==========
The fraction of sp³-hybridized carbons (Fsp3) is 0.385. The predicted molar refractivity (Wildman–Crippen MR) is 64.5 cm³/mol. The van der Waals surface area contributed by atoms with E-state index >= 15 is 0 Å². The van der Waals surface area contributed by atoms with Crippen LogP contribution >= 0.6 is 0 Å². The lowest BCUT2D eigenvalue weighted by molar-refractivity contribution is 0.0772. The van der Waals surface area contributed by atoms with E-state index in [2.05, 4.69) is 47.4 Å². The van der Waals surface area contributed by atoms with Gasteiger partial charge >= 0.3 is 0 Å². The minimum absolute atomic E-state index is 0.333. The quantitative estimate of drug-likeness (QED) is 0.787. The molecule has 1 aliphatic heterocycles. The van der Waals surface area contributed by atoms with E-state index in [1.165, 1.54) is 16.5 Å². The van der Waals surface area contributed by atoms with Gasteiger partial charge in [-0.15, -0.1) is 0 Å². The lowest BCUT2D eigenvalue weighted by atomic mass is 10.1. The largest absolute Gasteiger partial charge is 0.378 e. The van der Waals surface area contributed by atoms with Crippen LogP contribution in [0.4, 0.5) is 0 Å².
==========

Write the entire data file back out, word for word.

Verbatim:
The fraction of sp³-hybridized carbons (Fsp3) is 0.385. The predicted molar refractivity (Wildman–Crippen MR) is 64.5 cm³/mol. The van der Waals surface area contributed by atoms with E-state index >= 15 is 0 Å². The van der Waals surface area contributed by atoms with Crippen LogP contribution >= 0.6 is 0 Å². The lowest BCUT2D eigenvalue weighted by molar-refractivity contribution is 0.0772. The van der Waals surface area contributed by atoms with E-state index in [2.05, 4.69) is 47.4 Å². The van der Waals surface area contributed by atoms with Gasteiger partial charge >= 0.3 is 0 Å². The minimum absolute atomic E-state index is 0.333. The quantitative estimate of drug-likeness (QED) is 0.787. The molecule has 1 aliphatic heterocycles. The van der Waals surface area contributed by atoms with E-state index in [1.165, 1.54) is 16.5 Å². The van der Waals surface area contributed by atoms with Gasteiger partial charge in [-0.15, -0.1) is 0 Å². The lowest BCUT2D eigenvalue weighted by atomic mass is 10.1. The largest absolute Gasteiger partial charge is 0.378 e. The van der Waals surface area contributed by atoms with Crippen LogP contribution in [0.4, 0.5) is 0 Å².